Climate change poses as an additional threat to many species that rely on certain climate conditions for survival. The new report estimates that 2 °C of global warming above pre-industrial levels would put 5 percent of all species at risk of extinction. If global temperature rise goes past 4.3 °C, extinction risk would extend to 16 percent of Earth’s species.
The review also warns how this kind of loss in biodiversity would pose significant risks to human populations. “For a long time, people just thought of biodiversity as saving nature for its own sake,” said Robert Watson, chair of the Intergovernmental Science-Policy Platform on Biodiversity and Ecosystem Services, to the New York Times. “But this report makes clear the links between biodiversity and nature and things like food security and clean water in both rich and poor countries.”
Earth’s diverse environment provides several benefits and services to human communities, from absorbing carbon dioxide and filtering drinking water to being a source of tourism and medicine. Without the resources, services, and protections from our natural surroundings, humans could face a number of challenges, including increased food instability and environmental disaster.
Stumps on the valley in Madagascar caused by deforestation and slash and burn type of agriculture. Photo credit: Dudarev Mikhail/Shutterstock.com
The authors of the report note that we can still avoid severe loss in global biodiversity if nations adopt “transformative changes” to how humans interact with the environment, such as cutting down on wasteful consumption and pollution, reducing our agricultural impact, and curtailing logging and fishing activities.
David Obura, one of the main authors of the review, said to the Guardian: “We tried to document how far in trouble we are to focus people’s minds, but also to say it is not too late if we put a huge amount into transformational behavioural change. This is fundamental to humanity. We are not just talking about nice species out there; this is our life-support system.”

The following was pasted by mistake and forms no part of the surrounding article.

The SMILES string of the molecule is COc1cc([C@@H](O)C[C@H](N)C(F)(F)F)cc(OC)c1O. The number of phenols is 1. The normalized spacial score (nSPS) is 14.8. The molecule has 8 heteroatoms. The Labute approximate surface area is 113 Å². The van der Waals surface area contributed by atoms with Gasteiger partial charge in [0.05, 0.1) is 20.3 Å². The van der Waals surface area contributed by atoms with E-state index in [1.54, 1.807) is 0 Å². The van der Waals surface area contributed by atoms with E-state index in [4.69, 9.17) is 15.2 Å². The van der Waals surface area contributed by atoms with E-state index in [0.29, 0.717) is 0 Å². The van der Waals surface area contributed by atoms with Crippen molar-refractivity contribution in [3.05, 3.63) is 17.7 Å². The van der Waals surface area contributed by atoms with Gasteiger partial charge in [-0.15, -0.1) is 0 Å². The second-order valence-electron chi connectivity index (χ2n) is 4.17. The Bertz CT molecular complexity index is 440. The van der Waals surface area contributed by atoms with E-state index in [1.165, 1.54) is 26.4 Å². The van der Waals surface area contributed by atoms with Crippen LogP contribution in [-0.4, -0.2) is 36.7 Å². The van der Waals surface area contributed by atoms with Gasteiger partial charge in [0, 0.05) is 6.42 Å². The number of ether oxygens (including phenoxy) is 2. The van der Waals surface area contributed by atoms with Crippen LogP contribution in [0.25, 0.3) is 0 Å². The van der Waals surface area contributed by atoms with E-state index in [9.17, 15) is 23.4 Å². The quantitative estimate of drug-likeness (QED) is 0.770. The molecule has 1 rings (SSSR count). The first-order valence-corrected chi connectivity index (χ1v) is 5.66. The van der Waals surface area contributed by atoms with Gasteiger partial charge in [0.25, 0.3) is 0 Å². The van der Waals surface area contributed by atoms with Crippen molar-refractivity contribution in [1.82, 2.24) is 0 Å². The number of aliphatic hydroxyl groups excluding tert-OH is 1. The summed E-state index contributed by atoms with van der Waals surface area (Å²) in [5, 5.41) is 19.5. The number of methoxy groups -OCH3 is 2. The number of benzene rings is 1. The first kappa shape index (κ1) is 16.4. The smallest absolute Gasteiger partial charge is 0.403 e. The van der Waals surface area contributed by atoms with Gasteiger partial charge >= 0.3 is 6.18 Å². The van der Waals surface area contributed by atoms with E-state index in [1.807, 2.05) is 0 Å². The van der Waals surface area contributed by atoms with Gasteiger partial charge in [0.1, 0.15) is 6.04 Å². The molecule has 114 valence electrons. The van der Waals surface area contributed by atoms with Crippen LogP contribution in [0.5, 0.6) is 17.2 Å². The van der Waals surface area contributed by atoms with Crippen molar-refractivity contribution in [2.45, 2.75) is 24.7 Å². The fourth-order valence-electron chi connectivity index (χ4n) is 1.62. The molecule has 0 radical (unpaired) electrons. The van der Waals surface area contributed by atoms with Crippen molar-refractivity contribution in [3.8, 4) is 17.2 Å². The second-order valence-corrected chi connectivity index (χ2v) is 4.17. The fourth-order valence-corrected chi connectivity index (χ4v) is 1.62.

What you might have missed
This month has also produced some interesting new findings about the geology of our closest astronomical neighbor, the Moon.
The first mission to the far side of the Moon, led by the China National Space Administration, may have discovered pieces the Moon’s mantle exposed on its surface. If confirmed, the material would be the first unaltered samples of the Moon’s interior layer collected and could give scientists clues about the Moon’s early history.
China’s Yutu 2 rover moving across the far side of the moon. Credit: China National Space Administration
The materials were found by a rover deployed by the Chinese space agency as it was surveying a crater that scientists believe was formed by an impact event. If powerful enough, such a collision could have brought parts of the Moon’s mantle to the surface. By analysing data taken by the rover’s visible and near-infrared spectrometer, the researchers identified olivine and low-calcium pyroxene. These minerals haven’t typically been found on the lunar surface, suggesting that the samples may have come from the mantle.
“The findings lend weight to the theory that the Moon’s surface was once molten but separated into layers as it solidified, leaving largely lighter minerals in the surface crust and burying denser ones in its mantle,” Nature reported.